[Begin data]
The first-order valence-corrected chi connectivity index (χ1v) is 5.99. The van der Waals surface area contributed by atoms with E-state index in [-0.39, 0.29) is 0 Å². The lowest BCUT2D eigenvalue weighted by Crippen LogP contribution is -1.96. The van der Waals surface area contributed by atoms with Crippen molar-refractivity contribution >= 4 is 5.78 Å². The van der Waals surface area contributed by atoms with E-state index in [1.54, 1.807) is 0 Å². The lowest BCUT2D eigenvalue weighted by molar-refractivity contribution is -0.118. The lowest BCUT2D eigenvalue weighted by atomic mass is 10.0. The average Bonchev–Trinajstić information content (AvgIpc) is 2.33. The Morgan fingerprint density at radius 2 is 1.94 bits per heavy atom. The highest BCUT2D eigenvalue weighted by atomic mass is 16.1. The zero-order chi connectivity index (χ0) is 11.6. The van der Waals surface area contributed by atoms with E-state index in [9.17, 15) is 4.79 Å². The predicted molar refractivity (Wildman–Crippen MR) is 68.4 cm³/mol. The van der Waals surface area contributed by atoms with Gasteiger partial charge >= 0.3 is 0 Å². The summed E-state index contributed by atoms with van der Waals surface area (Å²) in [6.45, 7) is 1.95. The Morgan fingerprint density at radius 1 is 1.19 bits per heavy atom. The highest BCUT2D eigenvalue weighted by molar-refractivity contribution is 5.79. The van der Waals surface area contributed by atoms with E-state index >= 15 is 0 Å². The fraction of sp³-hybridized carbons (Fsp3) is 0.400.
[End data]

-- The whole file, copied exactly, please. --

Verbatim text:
The first-order valence-corrected chi connectivity index (χ1v) is 5.99. The van der Waals surface area contributed by atoms with E-state index in [-0.39, 0.29) is 0 Å². The lowest BCUT2D eigenvalue weighted by Crippen LogP contribution is -1.96. The van der Waals surface area contributed by atoms with Crippen molar-refractivity contribution >= 4 is 5.78 Å². The van der Waals surface area contributed by atoms with E-state index in [1.54, 1.807) is 0 Å². The lowest BCUT2D eigenvalue weighted by molar-refractivity contribution is -0.118. The lowest BCUT2D eigenvalue weighted by atomic mass is 10.0. The average Bonchev–Trinajstić information content (AvgIpc) is 2.33. The Morgan fingerprint density at radius 2 is 1.94 bits per heavy atom. The highest BCUT2D eigenvalue weighted by atomic mass is 16.1. The zero-order chi connectivity index (χ0) is 11.6. The van der Waals surface area contributed by atoms with E-state index in [9.17, 15) is 4.79 Å². The predicted molar refractivity (Wildman–Crippen MR) is 68.4 cm³/mol. The van der Waals surface area contributed by atoms with Gasteiger partial charge >= 0.3 is 0 Å². The summed E-state index contributed by atoms with van der Waals surface area (Å²) in [6.45, 7) is 1.95. The Morgan fingerprint density at radius 1 is 1.19 bits per heavy atom. The highest BCUT2D eigenvalue weighted by molar-refractivity contribution is 5.79. The van der Waals surface area contributed by atoms with E-state index >= 15 is 0 Å². The fraction of sp³-hybridized carbons (Fsp3) is 0.400.